Image copyright to Ceeda©

How? There is so much ‘noise’ in our lives today; your request for feedback has to make it through all the other demands for our time and attention. Make it easy – on-line survey tools are fast and effective, backed up with paper for those who can’t /prefer not to engage on-line. Be persistent and ALWAYS send reminders.  

Why? Plan how you are going to analyse and use the feedback you collect BEFORE you start your campaign; why are you asking these questions and how will you use the answers to inform your practice? How will feedback be used in self-evaluation and planning? Who will take responsibility for this and manage the process to make sure it is carried out effectively?


Image copyright to Ceeda©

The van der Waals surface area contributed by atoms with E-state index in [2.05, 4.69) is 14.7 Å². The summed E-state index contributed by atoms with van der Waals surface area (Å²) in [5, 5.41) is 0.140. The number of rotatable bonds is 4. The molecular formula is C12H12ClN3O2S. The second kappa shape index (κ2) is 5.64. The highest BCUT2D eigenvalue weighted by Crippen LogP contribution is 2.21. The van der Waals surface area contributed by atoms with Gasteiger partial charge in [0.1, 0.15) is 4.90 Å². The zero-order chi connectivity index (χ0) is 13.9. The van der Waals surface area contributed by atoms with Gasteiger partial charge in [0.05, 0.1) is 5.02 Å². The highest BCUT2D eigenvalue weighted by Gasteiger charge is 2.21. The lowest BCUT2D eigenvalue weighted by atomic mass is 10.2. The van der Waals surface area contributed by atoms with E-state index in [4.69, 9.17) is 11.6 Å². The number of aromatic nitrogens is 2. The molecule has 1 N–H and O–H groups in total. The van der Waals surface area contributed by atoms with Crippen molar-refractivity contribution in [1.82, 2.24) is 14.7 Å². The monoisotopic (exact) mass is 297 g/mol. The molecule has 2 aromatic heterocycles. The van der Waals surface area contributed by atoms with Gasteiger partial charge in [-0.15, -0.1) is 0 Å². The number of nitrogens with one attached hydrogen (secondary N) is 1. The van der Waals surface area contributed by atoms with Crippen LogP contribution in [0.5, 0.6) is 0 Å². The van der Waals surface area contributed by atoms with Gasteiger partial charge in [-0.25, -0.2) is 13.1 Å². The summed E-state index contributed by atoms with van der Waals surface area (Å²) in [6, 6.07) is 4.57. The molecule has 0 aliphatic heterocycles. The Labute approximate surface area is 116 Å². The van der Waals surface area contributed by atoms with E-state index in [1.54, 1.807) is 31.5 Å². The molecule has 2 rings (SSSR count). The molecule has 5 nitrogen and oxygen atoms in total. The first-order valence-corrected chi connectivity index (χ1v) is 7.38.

Engage staff in the research process to build ownership and creative a positive and open culture. Include staff in planning the survey and be clear about how results will be used to review and reflect on practice in a positive and supportive way. It’s a great development opportunity for a member of staff to lead and feedback on survey results.


Image copyright to Ceeda©

 Informing practice. Establishing a consistent approach will help you to look at trends over time and see if the improvement actions you have taken in the past have had the intended effect. Stick with a set of core questions that stay the same, then add to this depending on your current priorities.

 Look for opportunities to anonymously benchmark the results of your research with other settings – helping to evaluate your strengths, opportunities, and weaknesses in the local market.

 Feedback your research findings to parents and highlight any actions you have taken as a result – this will reaffirm the value of taking part and build goodwill for future campaigns!